Multiple entries can be appropriate, particularly for larger buildings. It could mean having several smaller lobbies. I’ve certainly walked through large buildings or hotels where I’ve gotten lost or felt like I couldn’t get out. So in the long run, it may be nicer, not just safer.

How will you balance the need for isolation and the desire for open space and community?
That’s the trickiest thing. We’ve always done a good job of providing outdoor and amenity spaces. Now the question is, “How quickly can you get access to it?” You can be safe in your own space, and we can upgrade all the HVAC systems. But if you have to go down a long corridor to take an elevator and then a penthouse elevator to reach the roof garden, it’s not ideal. In addition to rooftop access, we may need individual balconies and a dog run or a community garden right outside. Residents should have many opportunities to enjoy the outdoors.

What’s an example of a current HKS project that offers a variety of outdoor spaces?
We’re working on a residential tower at 5600 Hollywood Blvd., Los Angeles. It is designed with stepping terraces so every resident has access to a localized outdoor gathering place, because the site doesn’t allow for a garden on the ground.

Aerial, residential tower by HKS at 5600 Hollywood Blvd., Los Angeles
courtesy HKS Aerial, residential tower by HKS at 5600 Hollywood Blvd., Los Angeles
Entrance plaza, residential tower design by HKS for 5600 Hollywood Blvd., Los Angeles
courtesy HKS Entrance plaza, residential tower design by HKS for 5600 Hollywood Blvd., Los Angeles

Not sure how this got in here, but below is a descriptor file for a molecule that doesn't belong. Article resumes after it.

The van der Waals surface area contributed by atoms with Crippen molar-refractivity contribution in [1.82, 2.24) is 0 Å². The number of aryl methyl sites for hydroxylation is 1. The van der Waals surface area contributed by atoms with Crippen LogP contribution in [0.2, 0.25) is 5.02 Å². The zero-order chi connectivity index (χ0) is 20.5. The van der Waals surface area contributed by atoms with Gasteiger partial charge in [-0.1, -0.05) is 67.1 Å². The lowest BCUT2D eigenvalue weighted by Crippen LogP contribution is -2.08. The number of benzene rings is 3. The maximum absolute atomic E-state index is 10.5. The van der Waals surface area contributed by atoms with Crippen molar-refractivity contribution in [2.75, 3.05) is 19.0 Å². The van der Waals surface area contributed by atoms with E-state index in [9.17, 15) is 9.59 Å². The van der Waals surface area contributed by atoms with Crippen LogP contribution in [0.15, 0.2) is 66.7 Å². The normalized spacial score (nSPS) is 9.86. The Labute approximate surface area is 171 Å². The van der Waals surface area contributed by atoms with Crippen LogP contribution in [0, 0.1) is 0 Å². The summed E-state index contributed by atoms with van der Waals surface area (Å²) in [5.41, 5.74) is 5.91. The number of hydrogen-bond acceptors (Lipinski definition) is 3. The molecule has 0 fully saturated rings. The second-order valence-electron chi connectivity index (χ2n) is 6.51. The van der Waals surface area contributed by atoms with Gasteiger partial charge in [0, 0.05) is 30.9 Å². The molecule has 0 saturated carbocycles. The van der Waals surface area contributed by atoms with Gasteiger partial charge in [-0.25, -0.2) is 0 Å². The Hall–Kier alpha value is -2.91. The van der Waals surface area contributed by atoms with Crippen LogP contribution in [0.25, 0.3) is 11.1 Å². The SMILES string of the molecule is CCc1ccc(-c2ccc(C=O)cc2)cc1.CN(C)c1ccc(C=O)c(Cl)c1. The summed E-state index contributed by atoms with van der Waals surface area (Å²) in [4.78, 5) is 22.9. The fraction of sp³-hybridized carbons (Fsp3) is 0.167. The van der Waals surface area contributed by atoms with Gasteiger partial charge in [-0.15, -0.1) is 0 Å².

Are you working on affordable housing developments?
In Richmond, Va., we have a Citizen HKS (the firm’s social impact initiative) project, The Benefield Building, which is 100% affordable. Working with the local nonprofit Boaz & Ruth, we engaged the community in the design process. Good design isn’t just for the wealthy. Mixed-income development is another great route for building community and equity. If the developer can make the financing work without separating the affordable from the market-rate units, then everybody seems to do better.

What’s the next big idea in multifamily residential architecture and planning?
Co-living is a big deal, especially with the rise of remote work. In a post-pandemic world, a lot of professionals, if they don’t have kids, will take the opportunity to live somewhere new for a few months in a co-living scenario. It’s not an Airbnb—it’s a community. It’s an actual apartment building with a coworking office. It’s not going to be effective for everybody, but some of the same layout elements and distributed amenities will also work for regular multifamily housing.

courtesy HKS

Retrofits are having a moment. Are clients coming to you about redeveloping certain types of spaces?